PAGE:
IPL scam: Delhi Police challenges discharge of all accused
The Delhi Police has cited 38 points in its review petition filed in the Delhi High Court challenging the trial court’s decision discharging all accused, including cricketers S Sreesanth, Ajit Chandila and Ankeet Chavan, in the sensational 2013 IPL-6 spot-fixing case
New Delhi: The Delhi Police has cited 38 points in its review petition filed in the Delhi High Court challenging the trial court’s decision discharging all accused, including cricketers S Sreesanth, Ajit Chandila and Ankeet Chavan, in the sensational 2013 IPL-6 spot-fixing case.
Cricketers Ajit Chandila, Ankeet Chavan and S Sreesanth had been discharged in the 2013 IPL spot-fixing case in July
In its review petition, the Delhi Police has contended that the trial court had erroneously interpreted the law pertaining to the MCOCA (Maharashtra Control of Organised Crime Act) and its order was unsustainable.
“If the reasoning given by the learned special judge is accepted, it would be quite easy for a syndicate to commit organised crime while sitting outside Delhi through their associates or take shelter or generate wealth outside Delhi after committing the offence within the limits of Delhi.
“Thus, the learned Special Court has also failed to appreciate the fact that the nature of ‘organised crime’ includes within its ambit inter-state offences as well,” the review petition said.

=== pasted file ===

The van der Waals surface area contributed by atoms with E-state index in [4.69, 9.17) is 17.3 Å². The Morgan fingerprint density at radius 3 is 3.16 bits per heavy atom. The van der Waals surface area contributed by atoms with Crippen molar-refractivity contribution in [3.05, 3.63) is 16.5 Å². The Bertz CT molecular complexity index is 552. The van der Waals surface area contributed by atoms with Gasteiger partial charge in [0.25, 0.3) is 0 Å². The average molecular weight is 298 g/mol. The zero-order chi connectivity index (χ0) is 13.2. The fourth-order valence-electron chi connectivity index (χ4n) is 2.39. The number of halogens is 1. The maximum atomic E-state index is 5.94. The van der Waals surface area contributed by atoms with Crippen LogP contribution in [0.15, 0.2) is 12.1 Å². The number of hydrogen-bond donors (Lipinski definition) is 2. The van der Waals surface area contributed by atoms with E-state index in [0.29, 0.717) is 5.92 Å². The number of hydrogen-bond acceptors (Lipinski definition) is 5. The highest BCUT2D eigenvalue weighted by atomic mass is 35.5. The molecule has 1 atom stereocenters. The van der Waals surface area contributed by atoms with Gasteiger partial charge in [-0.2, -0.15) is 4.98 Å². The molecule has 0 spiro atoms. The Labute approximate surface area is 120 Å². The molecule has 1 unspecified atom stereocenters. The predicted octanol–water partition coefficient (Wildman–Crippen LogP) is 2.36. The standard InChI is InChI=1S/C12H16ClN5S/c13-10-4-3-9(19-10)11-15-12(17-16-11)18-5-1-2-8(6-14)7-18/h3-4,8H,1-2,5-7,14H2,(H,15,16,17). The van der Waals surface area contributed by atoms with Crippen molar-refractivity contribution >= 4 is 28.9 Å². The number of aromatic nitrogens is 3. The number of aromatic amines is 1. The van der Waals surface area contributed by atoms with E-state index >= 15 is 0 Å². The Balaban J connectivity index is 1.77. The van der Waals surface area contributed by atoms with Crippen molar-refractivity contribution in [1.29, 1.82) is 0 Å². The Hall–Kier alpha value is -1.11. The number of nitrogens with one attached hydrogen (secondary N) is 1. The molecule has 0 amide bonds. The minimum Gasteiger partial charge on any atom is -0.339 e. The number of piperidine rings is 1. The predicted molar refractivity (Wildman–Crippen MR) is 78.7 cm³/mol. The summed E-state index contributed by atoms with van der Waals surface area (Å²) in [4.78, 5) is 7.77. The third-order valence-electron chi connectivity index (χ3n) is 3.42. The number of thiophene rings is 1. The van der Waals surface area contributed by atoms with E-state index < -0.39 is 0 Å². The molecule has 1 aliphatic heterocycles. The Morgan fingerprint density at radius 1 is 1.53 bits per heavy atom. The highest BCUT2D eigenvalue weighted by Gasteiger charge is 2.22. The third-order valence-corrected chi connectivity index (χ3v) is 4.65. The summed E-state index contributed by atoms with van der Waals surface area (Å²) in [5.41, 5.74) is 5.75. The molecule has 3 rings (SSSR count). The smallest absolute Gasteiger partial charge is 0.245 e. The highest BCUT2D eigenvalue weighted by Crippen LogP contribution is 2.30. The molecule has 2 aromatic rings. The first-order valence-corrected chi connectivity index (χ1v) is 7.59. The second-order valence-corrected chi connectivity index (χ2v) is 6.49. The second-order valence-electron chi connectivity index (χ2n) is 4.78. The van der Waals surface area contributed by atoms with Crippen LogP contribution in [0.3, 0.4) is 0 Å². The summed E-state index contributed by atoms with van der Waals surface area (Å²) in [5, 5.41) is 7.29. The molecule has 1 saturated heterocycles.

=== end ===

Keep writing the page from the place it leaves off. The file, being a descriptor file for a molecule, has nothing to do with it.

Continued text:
The trial judge, while discharging all the accused, had said the case “did not satisfy the mandatory requirement provided under Section 2(1)(d) of MCOCA for the offences to qualify as ‘continuing unlawful activity’.”
In its 53-page review petition, the Delhi police said the court “has failed to appreciate the spirit and essence of MCOC Act.” The review petition said the single-judge bench “has failed to appreciate that the ingredients of the definition of organised crime, continuing unlawful activity and organised crime syndicate are fulfilled, even by literal and conservative interpretation of the statute.”
In its petition, the Delhi Police also contended that the court “has erroneously concluded that match-fixing and betting cannot be considered enough for framing charges under MCOCA for want of appropriate alternative law qua the said activities and that since the said activities were covered under the anti-corruption code of Board of Control for Cricket in India.”
Delhi Police had filed an 8,000-page chargesheet against 36 people which included the three players allegedly involved in spot-fixing.